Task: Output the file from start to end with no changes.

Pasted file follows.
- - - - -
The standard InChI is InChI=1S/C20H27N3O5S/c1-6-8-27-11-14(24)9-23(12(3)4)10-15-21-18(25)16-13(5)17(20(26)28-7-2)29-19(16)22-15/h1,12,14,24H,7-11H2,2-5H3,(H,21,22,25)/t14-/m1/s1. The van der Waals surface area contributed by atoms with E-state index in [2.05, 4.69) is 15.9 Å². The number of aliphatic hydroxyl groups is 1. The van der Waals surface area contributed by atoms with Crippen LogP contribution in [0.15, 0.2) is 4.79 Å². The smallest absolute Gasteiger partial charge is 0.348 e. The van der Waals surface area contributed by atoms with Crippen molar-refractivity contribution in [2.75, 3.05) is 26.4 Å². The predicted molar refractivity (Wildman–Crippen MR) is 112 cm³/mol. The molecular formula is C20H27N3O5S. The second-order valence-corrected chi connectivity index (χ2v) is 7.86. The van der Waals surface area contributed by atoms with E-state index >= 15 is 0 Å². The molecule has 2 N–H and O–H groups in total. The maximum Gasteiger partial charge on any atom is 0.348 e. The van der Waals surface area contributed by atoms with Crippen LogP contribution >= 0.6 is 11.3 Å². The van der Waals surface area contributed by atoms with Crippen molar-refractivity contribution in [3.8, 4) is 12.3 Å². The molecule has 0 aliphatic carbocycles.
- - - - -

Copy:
The standard InChI is InChI=1S/C20H27N3O5S/c1-6-8-27-11-14(24)9-23(12(3)4)10-15-21-18(25)16-13(5)17(20(26)28-7-2)29-19(16)22-15/h1,12,14,24H,7-11H2,2-5H3,(H,21,22,25)/t14-/m1/s1. The van der Waals surface area contributed by atoms with E-state index in [2.05, 4.69) is 15.9 Å². The number of aliphatic hydroxyl groups is 1. The van der Waals surface area contributed by atoms with Crippen LogP contribution in [0.15, 0.2) is 4.79 Å². The smallest absolute Gasteiger partial charge is 0.348 e. The van der Waals surface area contributed by atoms with Crippen molar-refractivity contribution in [2.75, 3.05) is 26.4 Å². The predicted molar refractivity (Wildman–Crippen MR) is 112 cm³/mol. The molecular formula is C20H27N3O5S. The second-order valence-corrected chi connectivity index (χ2v) is 7.86. The van der Waals surface area contributed by atoms with E-state index >= 15 is 0 Å². The molecule has 2 N–H and O–H groups in total. The maximum Gasteiger partial charge on any atom is 0.348 e. The van der Waals surface area contributed by atoms with Crippen LogP contribution >= 0.6 is 11.3 Å². The van der Waals surface area contributed by atoms with Crippen molar-refractivity contribution in [3.8, 4) is 12.3 Å². The molecule has 0 aliphatic carbocycles.